How would this process allow you to distinguish between a train station you know, and one you’re visiting for the first time? For memories to be useful, they must provide reliable information about the past. People with Alzheimer’s (sometimes) don’t remember enough specifics to recognise a person, but they usually don’t make category mistakes (e.g. dogs for humans) — the templates are still usable, but the links between the specific, differentiating information and the template are absent. As with any information processing device, the actual implementation is less important than the observable outcome. Brains manipulate categories that are refined when required (building to train station to specific train station etc.) to provide quick access to the most useful information. It’s clearly more a top-down than bottom-up process, as your example appears to suggest (and wells, houses and train stations can be build of bricks, but also of wood, or metal, or concrete, and remain recognisable as such).

  92. Nidwinon 27 Jun 2017 at 8:06 am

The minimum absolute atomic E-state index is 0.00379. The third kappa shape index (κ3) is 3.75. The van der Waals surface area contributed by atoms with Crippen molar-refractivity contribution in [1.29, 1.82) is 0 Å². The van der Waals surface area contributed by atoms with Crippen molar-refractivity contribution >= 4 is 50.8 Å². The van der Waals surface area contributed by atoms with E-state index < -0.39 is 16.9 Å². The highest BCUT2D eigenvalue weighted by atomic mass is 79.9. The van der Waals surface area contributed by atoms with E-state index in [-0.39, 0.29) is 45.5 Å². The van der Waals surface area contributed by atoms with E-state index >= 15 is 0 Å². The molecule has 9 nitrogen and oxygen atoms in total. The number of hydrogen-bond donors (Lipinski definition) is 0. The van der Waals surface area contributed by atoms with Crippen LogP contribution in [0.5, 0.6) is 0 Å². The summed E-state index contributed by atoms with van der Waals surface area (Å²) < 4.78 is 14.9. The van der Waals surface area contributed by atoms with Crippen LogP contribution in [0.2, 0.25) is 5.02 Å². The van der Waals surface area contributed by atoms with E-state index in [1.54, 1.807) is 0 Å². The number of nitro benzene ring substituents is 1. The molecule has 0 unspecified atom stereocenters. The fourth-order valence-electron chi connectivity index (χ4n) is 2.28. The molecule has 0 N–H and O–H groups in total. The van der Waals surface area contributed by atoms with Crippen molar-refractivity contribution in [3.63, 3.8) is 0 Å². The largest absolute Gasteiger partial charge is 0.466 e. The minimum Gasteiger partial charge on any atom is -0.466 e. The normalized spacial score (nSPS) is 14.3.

@Bill

    That’s a good question. We could go even further and add the difference between an existing train station from a picture, a fictional train station, the differences with an existing train station in a dream that was quite different than the existing one irl.

    It’s not only people suffering from Alzheimer as I run into the same issues, just way less severe as I’m more or less a healthy person. To the extreme on my side of the fence I remembered or recalled entire scenes from movies, TV-series that just don’t exists but I could still reconstruct them. Imagine my suprise at the end of the movie or episode when that scence didn’t show up on the screen. Same with entire passages in books.
    I agree that for memories to be useful they need to provide reliable information but when I start to compare what I’m able to remember and “reality”, what I should have remembered, I’m often in for a big surprise. And because of the amount of differences I’m questioning the answer that our memory is unreliable because it constantly implements false memories as gap closers. It just doesn’t sound right.

    I kept it to just bricks to keep it simple but you’re right. I’m not certain what you mean with the top-down/bottom-up process, my mistake, so can’t comment on it.

  93. BillyJoe7on 27 Jun 2017 at 8:31 am

    Nidwin,

    “I’m not sure what you mean by top down/bottom up process”

    When I remember the house I used to live in during my early teenage years, I get a picture in my head of that house. And the picture I would have in my head would be of a weatherboard house, painted olive green, with a corrugated iron roof. I would not have to try to conjure up an image in my head by asking myself “was it brick or weatherboard?”, “what colour?”, “was it a tiled or corrugated iron roof”.

  94. Nidwinon 27 Jun 2017 at 8:48 am

    @BillyJoe7